Kevin: Right, so goal number one for you then is a first visit either a free class, maybe a free week, but getting somebody through your door is the goal of all these social media efforts.
Katie: Correct. Yup.
Katie: So, you know, if you think of a long term strategy with social media is that you have to build a following. And whether or not those followers are people that come into your studio, the beauty of social media is well is that you can track your inside. You can see exactly who watches your story. You can see who most engages with you. When we put a story up and those go away within 24 hours that’s a definition of like watching reality television because once on screen, and you can see from our perspective. I’ll watch to see who our first 25 viewers are and usually it’s the same people. And that means that even if they are not a member they are interest and we have their attention. So whether or not they are still getting into the studio that day you still have them and you don’t want to lose them for the future, you know, coming on New Year, New Me for January. You have to think immediately getting them in and then also continuously growing your audience.
Kevin: Yup, okay. Got it. Okay, so now we’ve got them in say, they come to your door. What happens next?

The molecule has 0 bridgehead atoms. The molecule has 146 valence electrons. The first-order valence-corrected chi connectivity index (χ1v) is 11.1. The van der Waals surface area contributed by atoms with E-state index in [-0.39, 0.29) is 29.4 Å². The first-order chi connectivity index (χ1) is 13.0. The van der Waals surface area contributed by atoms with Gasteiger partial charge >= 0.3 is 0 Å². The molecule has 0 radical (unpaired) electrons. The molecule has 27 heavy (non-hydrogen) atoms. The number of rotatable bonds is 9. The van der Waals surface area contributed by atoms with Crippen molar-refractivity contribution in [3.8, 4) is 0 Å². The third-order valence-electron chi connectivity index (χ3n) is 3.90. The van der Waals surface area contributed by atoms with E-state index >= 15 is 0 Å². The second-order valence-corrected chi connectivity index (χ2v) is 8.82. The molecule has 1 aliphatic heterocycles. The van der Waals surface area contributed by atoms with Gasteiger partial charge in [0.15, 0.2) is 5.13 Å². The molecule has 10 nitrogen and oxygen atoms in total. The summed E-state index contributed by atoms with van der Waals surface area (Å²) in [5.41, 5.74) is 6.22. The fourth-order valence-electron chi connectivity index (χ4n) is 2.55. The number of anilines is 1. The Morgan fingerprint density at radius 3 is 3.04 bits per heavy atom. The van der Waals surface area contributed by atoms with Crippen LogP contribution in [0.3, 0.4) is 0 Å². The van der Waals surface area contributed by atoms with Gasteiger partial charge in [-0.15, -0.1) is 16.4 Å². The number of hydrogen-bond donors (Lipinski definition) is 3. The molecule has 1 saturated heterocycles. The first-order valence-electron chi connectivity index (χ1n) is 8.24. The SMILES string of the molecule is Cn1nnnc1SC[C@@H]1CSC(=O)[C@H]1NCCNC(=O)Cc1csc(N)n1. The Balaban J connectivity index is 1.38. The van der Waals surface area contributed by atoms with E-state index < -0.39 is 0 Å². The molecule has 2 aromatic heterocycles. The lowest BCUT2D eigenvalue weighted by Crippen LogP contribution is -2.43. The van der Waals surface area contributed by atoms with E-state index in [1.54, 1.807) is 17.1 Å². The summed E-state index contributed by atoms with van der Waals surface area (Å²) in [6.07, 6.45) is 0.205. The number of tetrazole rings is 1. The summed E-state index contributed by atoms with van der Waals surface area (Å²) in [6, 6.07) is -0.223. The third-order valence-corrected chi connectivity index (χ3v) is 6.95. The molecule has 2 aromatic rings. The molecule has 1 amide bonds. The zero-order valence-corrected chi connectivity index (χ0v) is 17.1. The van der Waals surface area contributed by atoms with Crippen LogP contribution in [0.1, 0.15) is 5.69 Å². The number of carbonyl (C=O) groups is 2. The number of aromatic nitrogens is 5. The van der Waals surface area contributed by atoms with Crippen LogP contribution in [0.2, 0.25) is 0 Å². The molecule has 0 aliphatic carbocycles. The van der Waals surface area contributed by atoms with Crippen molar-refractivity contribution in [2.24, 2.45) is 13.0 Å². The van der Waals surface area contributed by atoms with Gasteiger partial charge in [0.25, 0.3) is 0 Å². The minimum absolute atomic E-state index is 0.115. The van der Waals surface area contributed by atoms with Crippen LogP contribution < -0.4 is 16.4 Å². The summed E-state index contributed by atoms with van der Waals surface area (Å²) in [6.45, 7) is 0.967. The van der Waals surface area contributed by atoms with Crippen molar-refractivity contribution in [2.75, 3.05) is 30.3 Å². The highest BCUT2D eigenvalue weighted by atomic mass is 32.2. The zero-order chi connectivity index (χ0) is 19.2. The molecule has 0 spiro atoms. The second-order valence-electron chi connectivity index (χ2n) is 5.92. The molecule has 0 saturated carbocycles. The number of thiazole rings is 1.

Katie: So the first thing that we do, and I think this is pretty standard for any fitness studio welcoming a new person, is that the first thing always stand up at the front desk. Always make them feel welcome. Make them feel valued and acknowledged. We show them the check in desk, we walk them back and give them a little tour of the studio, where to put their things, where the bathrooms are. But the main thing that we want them to do is that weights are so new to a lot of women that we prepare them before they go into that class. Our class structure is also very unique as far as the flow and the logistics of the 45 minutes that we do, so we prep everyone to be like, “Hey, first of all, if you are new to weights.” The beauty of weights is that you can always go lighter and we can always go down to body weights. We don’t want people to feel like they are spinning out in our class, we want them to feel control. And then also because it’s a fast pace and we put a lot into 45 minutes we kind of go into the flow of things and what to expect. And I think a lot of trying a new studio and trying a new workout it’s intimidating just because you don’t know what to expect. So I think giving some tips before they go in can really help alleviate some of that so for example like we acknowledge and be like, “Hey, like the first two minutes of this class not only are taking a new program but ours is a different format.” So everyone in their first two minutes when that timer goes is kind of like, “Whoa, where do I go? What am I doing?” So our trainers are here to help you. And so we just want to alleviate that. We want them to feel acknowledged that they are not supposed to know what they are doing the first time and it is okay to ask our trainers for help. So that’s been a huge part of making women feel comfortable especially because they are already coming in intimidated to weights and then you put them into an entire new workout. So that is huge for us.